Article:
Elderly´s health outcomes

Concerning health outcomes in the elderly at risk of malnutrition, the analysis of the articles reveals a greater interest in studying the phenomenon associated with morbidity (37.5%) [20, 23, 25, 27, 28, 31], followed by mortality (31.25%) [18, 22, 25, 30, 33], activities day living (ADL) (25%) [19, 26, 28, 32], hospitalization (25%) [22, 25, 26, 33], social risk (18.75%) [20, 27, 28], and lastly, health costs and functional capacity (12.5%). In terms of the results, the study of Krishnamoorthy et al. [24] only carried out the characterization of the sample (highlighting the prevalence of malnutrition in the elderly, without its correlation with the variables under analysis). However, we opted for its inclusion considering the relationship between the diagnosis phase and the value of PHC intervention. Only Schilp et al. [29] have established the relationship between malnutrition and the quality of life.

Moreover, based on the description of the elderly´s health outcomes, and main conclusions of the eligible studies (Table 4), it allows us to state that the effects of malnutrition in the elderly, in terms of associated health outcomes, tend to be severe, especially when related to other comorbidities. Ahmed et al. [18] concluded that mortality in an elderly person with diabetes and malnutrition increases by 69%, including ischaemic heart disease; chronic obstructive pulmonary disease; stroke, or transient ischaemic stroke; chronic renal failure, and acute myocardial infarction. In addition, the total annual expenditure on health care for the undernourished individual was significantly higher. However at this point, to Schilp et al. [29], no statistically significant differences were found between the introduction of dietary treatment VS usual care in total costs.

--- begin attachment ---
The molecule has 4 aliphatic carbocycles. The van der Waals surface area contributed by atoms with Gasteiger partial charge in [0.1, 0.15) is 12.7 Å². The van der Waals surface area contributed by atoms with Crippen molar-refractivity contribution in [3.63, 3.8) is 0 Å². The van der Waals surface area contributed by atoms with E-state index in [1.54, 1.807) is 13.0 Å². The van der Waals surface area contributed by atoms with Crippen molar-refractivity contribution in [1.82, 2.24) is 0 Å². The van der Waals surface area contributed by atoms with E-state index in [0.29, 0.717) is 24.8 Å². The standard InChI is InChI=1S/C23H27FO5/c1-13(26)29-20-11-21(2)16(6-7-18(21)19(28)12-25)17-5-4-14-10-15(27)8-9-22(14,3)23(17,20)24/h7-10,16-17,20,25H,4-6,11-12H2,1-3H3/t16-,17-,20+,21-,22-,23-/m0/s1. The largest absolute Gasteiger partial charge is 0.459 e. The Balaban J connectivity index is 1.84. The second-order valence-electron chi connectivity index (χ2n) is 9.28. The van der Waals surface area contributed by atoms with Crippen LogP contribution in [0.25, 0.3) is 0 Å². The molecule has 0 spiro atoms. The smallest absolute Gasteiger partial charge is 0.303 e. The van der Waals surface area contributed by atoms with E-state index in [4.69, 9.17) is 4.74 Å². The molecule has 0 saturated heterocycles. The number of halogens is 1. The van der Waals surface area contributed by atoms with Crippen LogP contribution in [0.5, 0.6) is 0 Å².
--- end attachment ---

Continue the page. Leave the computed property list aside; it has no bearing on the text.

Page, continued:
Shakersain et al. [30], found that malnutrition and malnutrition risk was significantly associated with all-cause mortality and shortened survival by 3 and 1.5 years respectively. They also found that being elderly, living alone, and institutionalized directly correlated with poor nutritional status. However, the pure effect of malnutrition on mortality may not be perceived. In the present study, the relationship between poor nutritional status and mortality appears to be independent of chronic diseases suggesting that subclinical changes may play a role in the association between poor nutritional status and mortality. But then, Yang et al. [33], supports the previous analyses by robustly stating by their study that malnutrition in the elderly is assumed to be a risk factor for increased health service utilization and mortality [22, 25, 26].

The risk of malnutrition is identically related to lower physical and cognitive performance, greater functional disability (in terms of autonomy in ADL), and even entails an increased risk of depression and isolation [19,20,21,22, 27, 28, 31, 32]. In this connection, Yang et al. [33], and Mastronuzzi et al. [25], affirm that malnourished participants were more likely to experience sequential under-hospitalization, emergency room visits, use of home health aides, and mortality. This confirms the idea of Rodrigues et al. [28], when verifying that the high prevalence of multimorbidity, associated with unhealthy lifestyles, of which diet and its effects stand out, is a predictor of vulnerability, of increased hospitalization in the elderly.

Schilp et al. [29] assume that the improvement in quality of life occurs after body weight gain, which confirms the hypothesis of an association between body weight change and quality of life. Their study found that one-fifth of the participants were determined to have nutritional risk, identifying as promoting factors: poverty, poor oral health, medication use (P = 0.042), and social isolation. Inherent to this perspective, for Preston et al. [27], frailty itself is statistically significant in increasing their nutritional risk (P = 0.004), which is why it is possible to argue that the relationship between both is reciprocal and dependent.


Summary of evidence

The study of elderly´s malnutrition in the community setting has been largely examined in the literature, however, no scoping review is currently available regarding the health processes and outcomes in PHC. In this context, it should be noted that PHC represents a key vector for intervention in promoting healthy eating habits and the prevention of malnutrition [34]. A commitment to differentiated intervention assumes a guide by the synergy of efforts of multidisciplinary teams. This means that the absence of a scoping review about this topic reveals to be a major gap in the literature.